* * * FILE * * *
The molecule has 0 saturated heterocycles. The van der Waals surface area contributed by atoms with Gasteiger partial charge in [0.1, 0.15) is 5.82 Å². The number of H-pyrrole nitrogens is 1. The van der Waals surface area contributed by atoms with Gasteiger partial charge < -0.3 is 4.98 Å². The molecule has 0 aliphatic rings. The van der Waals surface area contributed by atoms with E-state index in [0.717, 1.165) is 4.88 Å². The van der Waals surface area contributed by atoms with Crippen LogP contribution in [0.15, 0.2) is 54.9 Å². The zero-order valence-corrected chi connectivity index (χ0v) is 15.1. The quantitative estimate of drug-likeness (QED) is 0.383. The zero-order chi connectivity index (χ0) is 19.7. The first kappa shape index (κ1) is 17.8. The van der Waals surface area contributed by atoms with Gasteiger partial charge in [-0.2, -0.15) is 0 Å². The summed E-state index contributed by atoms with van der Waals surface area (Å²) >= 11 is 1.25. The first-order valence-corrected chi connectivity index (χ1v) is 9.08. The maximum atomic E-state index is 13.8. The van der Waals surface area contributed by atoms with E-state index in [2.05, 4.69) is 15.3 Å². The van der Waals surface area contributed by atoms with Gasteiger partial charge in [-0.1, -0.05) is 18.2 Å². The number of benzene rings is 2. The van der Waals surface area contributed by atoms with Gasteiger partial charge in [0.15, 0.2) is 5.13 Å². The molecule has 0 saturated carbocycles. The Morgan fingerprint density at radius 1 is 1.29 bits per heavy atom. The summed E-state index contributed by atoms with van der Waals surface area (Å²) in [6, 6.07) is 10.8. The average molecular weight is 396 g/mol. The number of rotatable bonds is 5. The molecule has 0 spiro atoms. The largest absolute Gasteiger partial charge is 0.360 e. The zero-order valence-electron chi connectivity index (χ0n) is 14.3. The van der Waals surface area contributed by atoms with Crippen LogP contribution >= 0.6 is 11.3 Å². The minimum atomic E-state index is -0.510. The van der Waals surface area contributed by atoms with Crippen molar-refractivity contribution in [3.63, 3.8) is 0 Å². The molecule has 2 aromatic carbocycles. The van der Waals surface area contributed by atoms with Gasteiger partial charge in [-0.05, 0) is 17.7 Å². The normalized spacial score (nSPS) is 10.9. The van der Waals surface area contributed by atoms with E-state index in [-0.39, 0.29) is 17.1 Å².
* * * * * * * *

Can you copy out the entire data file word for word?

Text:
The molecule has 0 saturated heterocycles. The van der Waals surface area contributed by atoms with Gasteiger partial charge in [0.1, 0.15) is 5.82 Å². The number of H-pyrrole nitrogens is 1. The van der Waals surface area contributed by atoms with Gasteiger partial charge < -0.3 is 4.98 Å². The molecule has 0 aliphatic rings. The van der Waals surface area contributed by atoms with E-state index in [0.717, 1.165) is 4.88 Å². The van der Waals surface area contributed by atoms with Crippen LogP contribution in [0.15, 0.2) is 54.9 Å². The zero-order valence-corrected chi connectivity index (χ0v) is 15.1. The quantitative estimate of drug-likeness (QED) is 0.383. The zero-order chi connectivity index (χ0) is 19.7. The first kappa shape index (κ1) is 17.8. The van der Waals surface area contributed by atoms with Gasteiger partial charge in [-0.2, -0.15) is 0 Å². The summed E-state index contributed by atoms with van der Waals surface area (Å²) >= 11 is 1.25. The first-order valence-corrected chi connectivity index (χ1v) is 9.08. The maximum atomic E-state index is 13.8. The van der Waals surface area contributed by atoms with E-state index in [2.05, 4.69) is 15.3 Å². The van der Waals surface area contributed by atoms with Gasteiger partial charge in [-0.1, -0.05) is 18.2 Å². The number of benzene rings is 2. The van der Waals surface area contributed by atoms with Gasteiger partial charge in [0.15, 0.2) is 5.13 Å². The molecule has 0 saturated carbocycles. The Morgan fingerprint density at radius 1 is 1.29 bits per heavy atom. The summed E-state index contributed by atoms with van der Waals surface area (Å²) in [6, 6.07) is 10.8. The average molecular weight is 396 g/mol. The number of rotatable bonds is 5. The molecule has 0 spiro atoms. The largest absolute Gasteiger partial charge is 0.360 e. The zero-order valence-electron chi connectivity index (χ0n) is 14.3. The van der Waals surface area contributed by atoms with Crippen LogP contribution >= 0.6 is 11.3 Å². The minimum atomic E-state index is -0.510. The van der Waals surface area contributed by atoms with Crippen molar-refractivity contribution in [3.63, 3.8) is 0 Å². The molecule has 2 aromatic carbocycles. The van der Waals surface area contributed by atoms with Gasteiger partial charge in [-0.05, 0) is 17.7 Å². The normalized spacial score (nSPS) is 10.9. The van der Waals surface area contributed by atoms with E-state index in [-0.39, 0.29) is 17.1 Å².